What are your daily rituals? One of mine is a morning cup of coffee at Starbucks accompanied by a book that always reads better with highlighter in hand and the aroma of dark roast (acknowledging the strange look a book in print engenders these days from the Kindle/Nook crowd). It is rituals that Sasha Sagan explores in detail in her new work, For Small Creatures Such as We, and if her surname is familiar to you it’s no doubt because you’ve heard of her late father, the astronomer Carl Sagan. Aside from his books and documentaries, many of us came to appreciate Carl Sagan from his appearances in the media, such as the Tonight Show with Johnny Carson.
Sasha writes: “I’ve more than once been in a situation where someone recognizes my surname, asks me if I’m related to my dad, and describes their admiration for him in the present tense.” In a New York magazine article, Lessons of Immortality and Mortality From My Father, Carl Sagan, she previously revealed the very personal nature of what it was like to be the daughter of a cultural icon.
The title of Sasha’s book came from a line that appeared in Carl’s novel, Contact: “For small creatures such as we, the vastness is bearable only through love.” In her introduction she writes that although the line is attributed to her dad, it was her mom that actually came up with those words, which served as a perfect crystallization of their family philosophy.
One might venture that collaborative writing was a ritual in the Sagan family household. Contact was originally conceived by Sasha’s parents as a movie, but in the intervening years that it took to get to the screen they tried the story out as a novel. The movie, starring Jodie Foster and Matthew McConaughey finally appeared in 1997, the year after Carl died of complications due to bone marrow cancer.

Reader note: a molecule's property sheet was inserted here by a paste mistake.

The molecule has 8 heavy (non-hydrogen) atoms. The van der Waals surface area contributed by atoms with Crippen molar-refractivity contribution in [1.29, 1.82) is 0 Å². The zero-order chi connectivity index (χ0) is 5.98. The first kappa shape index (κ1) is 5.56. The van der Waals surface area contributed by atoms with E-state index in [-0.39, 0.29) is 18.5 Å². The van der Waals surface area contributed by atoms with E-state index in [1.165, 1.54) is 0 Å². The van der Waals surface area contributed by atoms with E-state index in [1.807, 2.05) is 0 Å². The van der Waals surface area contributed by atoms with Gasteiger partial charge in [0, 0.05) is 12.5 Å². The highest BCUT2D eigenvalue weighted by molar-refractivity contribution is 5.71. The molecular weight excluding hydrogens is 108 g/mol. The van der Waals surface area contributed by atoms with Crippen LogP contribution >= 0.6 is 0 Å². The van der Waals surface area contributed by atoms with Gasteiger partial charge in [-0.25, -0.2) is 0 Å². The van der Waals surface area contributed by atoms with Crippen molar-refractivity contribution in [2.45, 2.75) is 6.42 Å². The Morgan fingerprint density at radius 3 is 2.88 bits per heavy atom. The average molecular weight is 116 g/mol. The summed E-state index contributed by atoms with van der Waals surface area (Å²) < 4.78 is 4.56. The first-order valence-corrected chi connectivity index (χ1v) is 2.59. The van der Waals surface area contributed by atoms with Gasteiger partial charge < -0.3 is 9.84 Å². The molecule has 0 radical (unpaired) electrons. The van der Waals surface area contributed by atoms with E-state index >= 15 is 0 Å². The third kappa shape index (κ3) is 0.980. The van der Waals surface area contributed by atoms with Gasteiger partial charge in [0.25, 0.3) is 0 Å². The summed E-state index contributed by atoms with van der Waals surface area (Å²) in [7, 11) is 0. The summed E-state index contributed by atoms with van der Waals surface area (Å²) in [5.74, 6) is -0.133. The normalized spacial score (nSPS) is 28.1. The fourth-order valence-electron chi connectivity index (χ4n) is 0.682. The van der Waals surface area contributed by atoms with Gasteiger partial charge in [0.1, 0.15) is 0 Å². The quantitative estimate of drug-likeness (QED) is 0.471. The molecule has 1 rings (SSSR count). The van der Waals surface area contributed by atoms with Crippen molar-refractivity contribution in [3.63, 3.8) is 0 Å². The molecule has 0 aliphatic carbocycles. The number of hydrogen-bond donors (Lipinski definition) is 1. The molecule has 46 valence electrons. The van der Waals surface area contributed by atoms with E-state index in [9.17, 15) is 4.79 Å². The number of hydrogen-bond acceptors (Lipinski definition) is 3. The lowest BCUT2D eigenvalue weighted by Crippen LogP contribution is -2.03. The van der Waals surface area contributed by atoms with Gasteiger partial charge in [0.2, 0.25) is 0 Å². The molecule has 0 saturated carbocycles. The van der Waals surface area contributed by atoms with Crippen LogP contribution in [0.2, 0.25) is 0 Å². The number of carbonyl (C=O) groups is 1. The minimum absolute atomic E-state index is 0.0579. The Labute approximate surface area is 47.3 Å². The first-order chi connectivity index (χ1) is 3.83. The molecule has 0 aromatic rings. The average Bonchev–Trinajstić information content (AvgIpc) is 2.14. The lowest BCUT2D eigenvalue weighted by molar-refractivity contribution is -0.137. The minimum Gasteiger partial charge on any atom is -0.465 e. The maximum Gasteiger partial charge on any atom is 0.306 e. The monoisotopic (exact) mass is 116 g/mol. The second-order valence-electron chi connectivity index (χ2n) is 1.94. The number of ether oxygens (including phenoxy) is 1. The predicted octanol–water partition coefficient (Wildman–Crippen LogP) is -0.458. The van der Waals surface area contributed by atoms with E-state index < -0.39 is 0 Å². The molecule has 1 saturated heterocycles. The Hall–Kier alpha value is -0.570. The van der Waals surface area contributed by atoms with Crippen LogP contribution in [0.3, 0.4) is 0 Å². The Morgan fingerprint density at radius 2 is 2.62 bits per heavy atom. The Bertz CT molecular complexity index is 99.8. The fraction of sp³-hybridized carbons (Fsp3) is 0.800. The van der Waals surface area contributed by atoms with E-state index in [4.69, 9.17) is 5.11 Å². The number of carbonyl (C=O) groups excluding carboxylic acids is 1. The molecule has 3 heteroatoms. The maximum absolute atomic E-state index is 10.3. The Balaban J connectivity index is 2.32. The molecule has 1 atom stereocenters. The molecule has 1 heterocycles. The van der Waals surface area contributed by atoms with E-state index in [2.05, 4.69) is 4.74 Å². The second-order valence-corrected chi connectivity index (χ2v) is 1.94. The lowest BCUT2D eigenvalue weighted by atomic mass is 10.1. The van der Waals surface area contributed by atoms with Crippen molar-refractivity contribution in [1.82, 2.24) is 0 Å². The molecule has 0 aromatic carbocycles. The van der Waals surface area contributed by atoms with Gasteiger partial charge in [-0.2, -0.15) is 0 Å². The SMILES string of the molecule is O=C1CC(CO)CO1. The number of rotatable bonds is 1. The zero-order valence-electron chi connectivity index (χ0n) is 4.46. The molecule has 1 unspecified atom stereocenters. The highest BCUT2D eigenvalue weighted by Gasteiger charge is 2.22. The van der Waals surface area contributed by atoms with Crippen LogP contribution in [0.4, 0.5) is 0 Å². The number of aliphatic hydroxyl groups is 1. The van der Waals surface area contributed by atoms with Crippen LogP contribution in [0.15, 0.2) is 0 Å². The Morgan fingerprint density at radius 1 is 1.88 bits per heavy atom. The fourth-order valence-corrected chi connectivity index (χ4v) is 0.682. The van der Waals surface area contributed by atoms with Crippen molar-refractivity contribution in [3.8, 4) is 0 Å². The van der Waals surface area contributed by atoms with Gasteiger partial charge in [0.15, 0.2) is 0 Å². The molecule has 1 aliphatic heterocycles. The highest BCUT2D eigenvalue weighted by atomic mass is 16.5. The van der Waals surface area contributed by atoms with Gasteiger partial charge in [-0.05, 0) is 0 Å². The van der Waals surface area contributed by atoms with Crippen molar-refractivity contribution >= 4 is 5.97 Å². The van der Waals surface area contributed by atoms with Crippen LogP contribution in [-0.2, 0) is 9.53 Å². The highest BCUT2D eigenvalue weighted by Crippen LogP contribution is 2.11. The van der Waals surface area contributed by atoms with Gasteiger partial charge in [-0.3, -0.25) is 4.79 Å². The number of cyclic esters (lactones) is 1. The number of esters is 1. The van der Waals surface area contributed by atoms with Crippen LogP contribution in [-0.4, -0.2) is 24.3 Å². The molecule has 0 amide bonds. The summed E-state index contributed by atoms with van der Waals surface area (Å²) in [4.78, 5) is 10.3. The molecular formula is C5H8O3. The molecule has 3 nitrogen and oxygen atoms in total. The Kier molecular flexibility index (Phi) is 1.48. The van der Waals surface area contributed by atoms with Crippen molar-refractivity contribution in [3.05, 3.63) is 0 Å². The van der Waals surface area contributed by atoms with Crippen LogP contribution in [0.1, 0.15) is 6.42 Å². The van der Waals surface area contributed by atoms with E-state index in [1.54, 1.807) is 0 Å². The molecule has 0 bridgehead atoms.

In 1980, Carl co-founded the Planetary Society, which has played a significant role in space exploration. Sasha was seven years old at the time, and she indulges in some nostalgia on a recent visit back to Society headquarters, exhibiting the rapture that is so evident in her book.
Much of Sasha’s connection to ritual stems from her Jewish background. She notes: “I myself am only a few generations removed from some very religious people. My mother’s grandparents were Orthodox Jews … I see myself as a Jew even as I sit here writing a book about my lack of faith. It’s complicated.” Sasha hints at some of these complications in a charming recent interview at the Strand bookstore. Go to the 28:00 minute mark of the video, which brings Chapter 8, “Independence Days” to life.
Ranging through daily to weekly to monthly to yearly rituals and exploring cycles between seasons through the prism of various religions and cultures, Sasha treats a variety of ritualistic subjects in a breezy yet respectful way. She is disarmingly honest about the way doubt creeps in among people of faith as well as science. I draw no inferences in relating that four of her five upcoming appearances promoting the book are in Jewish Centers. 😉